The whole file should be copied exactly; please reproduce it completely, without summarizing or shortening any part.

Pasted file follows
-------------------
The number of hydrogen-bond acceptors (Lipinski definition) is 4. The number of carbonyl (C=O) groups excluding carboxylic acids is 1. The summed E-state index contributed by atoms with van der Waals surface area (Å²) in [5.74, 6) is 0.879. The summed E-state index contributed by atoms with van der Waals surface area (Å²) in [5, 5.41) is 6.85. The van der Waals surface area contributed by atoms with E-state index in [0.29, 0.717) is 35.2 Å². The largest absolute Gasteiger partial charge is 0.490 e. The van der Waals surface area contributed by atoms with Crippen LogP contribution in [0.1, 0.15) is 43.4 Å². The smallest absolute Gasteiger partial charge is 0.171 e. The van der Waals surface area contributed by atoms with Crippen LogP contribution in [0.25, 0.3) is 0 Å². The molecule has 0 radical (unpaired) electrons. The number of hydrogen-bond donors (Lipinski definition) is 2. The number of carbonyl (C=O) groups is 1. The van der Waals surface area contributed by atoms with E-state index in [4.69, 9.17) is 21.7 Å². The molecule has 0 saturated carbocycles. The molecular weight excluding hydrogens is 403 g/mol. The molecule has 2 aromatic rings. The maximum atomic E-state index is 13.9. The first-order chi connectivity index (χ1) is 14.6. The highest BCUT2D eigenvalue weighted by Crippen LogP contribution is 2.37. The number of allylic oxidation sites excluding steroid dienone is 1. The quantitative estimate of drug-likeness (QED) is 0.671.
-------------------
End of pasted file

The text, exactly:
The number of hydrogen-bond acceptors (Lipinski definition) is 4. The number of carbonyl (C=O) groups excluding carboxylic acids is 1. The summed E-state index contributed by atoms with van der Waals surface area (Å²) in [5.74, 6) is 0.879. The summed E-state index contributed by atoms with van der Waals surface area (Å²) in [5, 5.41) is 6.85. The van der Waals surface area contributed by atoms with E-state index in [0.29, 0.717) is 35.2 Å². The largest absolute Gasteiger partial charge is 0.490 e. The van der Waals surface area contributed by atoms with Crippen LogP contribution in [0.1, 0.15) is 43.4 Å². The smallest absolute Gasteiger partial charge is 0.171 e. The van der Waals surface area contributed by atoms with Crippen LogP contribution in [0.25, 0.3) is 0 Å². The molecule has 0 radical (unpaired) electrons. The number of hydrogen-bond donors (Lipinski definition) is 2. The number of carbonyl (C=O) groups is 1. The van der Waals surface area contributed by atoms with E-state index in [4.69, 9.17) is 21.7 Å². The molecule has 0 saturated carbocycles. The molecular weight excluding hydrogens is 403 g/mol. The molecule has 2 aromatic rings. The maximum atomic E-state index is 13.9. The first-order chi connectivity index (χ1) is 14.6. The highest BCUT2D eigenvalue weighted by Crippen LogP contribution is 2.37. The number of allylic oxidation sites excluding steroid dienone is 1. The quantitative estimate of drug-likeness (QED) is 0.671.